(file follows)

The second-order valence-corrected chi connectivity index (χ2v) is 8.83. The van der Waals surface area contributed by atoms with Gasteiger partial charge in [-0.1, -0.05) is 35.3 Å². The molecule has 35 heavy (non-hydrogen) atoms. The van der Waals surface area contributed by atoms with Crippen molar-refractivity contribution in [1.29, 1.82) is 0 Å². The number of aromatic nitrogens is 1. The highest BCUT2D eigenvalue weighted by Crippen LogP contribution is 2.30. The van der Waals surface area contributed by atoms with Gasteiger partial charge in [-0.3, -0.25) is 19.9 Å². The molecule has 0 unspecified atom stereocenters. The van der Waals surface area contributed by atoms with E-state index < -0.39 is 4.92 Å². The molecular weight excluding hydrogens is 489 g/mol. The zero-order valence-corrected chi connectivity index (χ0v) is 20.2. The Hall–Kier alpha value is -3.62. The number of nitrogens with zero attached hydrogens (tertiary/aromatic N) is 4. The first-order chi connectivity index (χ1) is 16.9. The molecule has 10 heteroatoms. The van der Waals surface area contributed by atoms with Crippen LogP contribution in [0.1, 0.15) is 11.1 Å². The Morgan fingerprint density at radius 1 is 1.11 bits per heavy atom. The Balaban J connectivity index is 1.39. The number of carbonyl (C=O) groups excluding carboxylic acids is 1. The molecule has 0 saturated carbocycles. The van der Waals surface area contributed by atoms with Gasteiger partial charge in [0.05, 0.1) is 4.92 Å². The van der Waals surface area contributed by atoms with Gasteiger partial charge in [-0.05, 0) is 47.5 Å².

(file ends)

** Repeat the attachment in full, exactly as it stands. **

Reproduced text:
The second-order valence-corrected chi connectivity index (χ2v) is 8.83. The van der Waals surface area contributed by atoms with Gasteiger partial charge in [-0.1, -0.05) is 35.3 Å². The molecule has 35 heavy (non-hydrogen) atoms. The van der Waals surface area contributed by atoms with Crippen molar-refractivity contribution in [1.29, 1.82) is 0 Å². The number of aromatic nitrogens is 1. The highest BCUT2D eigenvalue weighted by Crippen LogP contribution is 2.30. The van der Waals surface area contributed by atoms with Gasteiger partial charge in [-0.3, -0.25) is 19.9 Å². The molecule has 0 unspecified atom stereocenters. The van der Waals surface area contributed by atoms with E-state index < -0.39 is 4.92 Å². The molecular weight excluding hydrogens is 489 g/mol. The zero-order valence-corrected chi connectivity index (χ0v) is 20.2. The Hall–Kier alpha value is -3.62. The number of nitrogens with zero attached hydrogens (tertiary/aromatic N) is 4. The first-order chi connectivity index (χ1) is 16.9. The molecule has 10 heteroatoms. The van der Waals surface area contributed by atoms with Crippen LogP contribution in [0.1, 0.15) is 11.1 Å². The Morgan fingerprint density at radius 1 is 1.11 bits per heavy atom. The Balaban J connectivity index is 1.39. The number of carbonyl (C=O) groups excluding carboxylic acids is 1. The molecule has 0 saturated carbocycles. The van der Waals surface area contributed by atoms with Gasteiger partial charge in [0.05, 0.1) is 4.92 Å². The van der Waals surface area contributed by atoms with Gasteiger partial charge in [-0.05, 0) is 47.5 Å².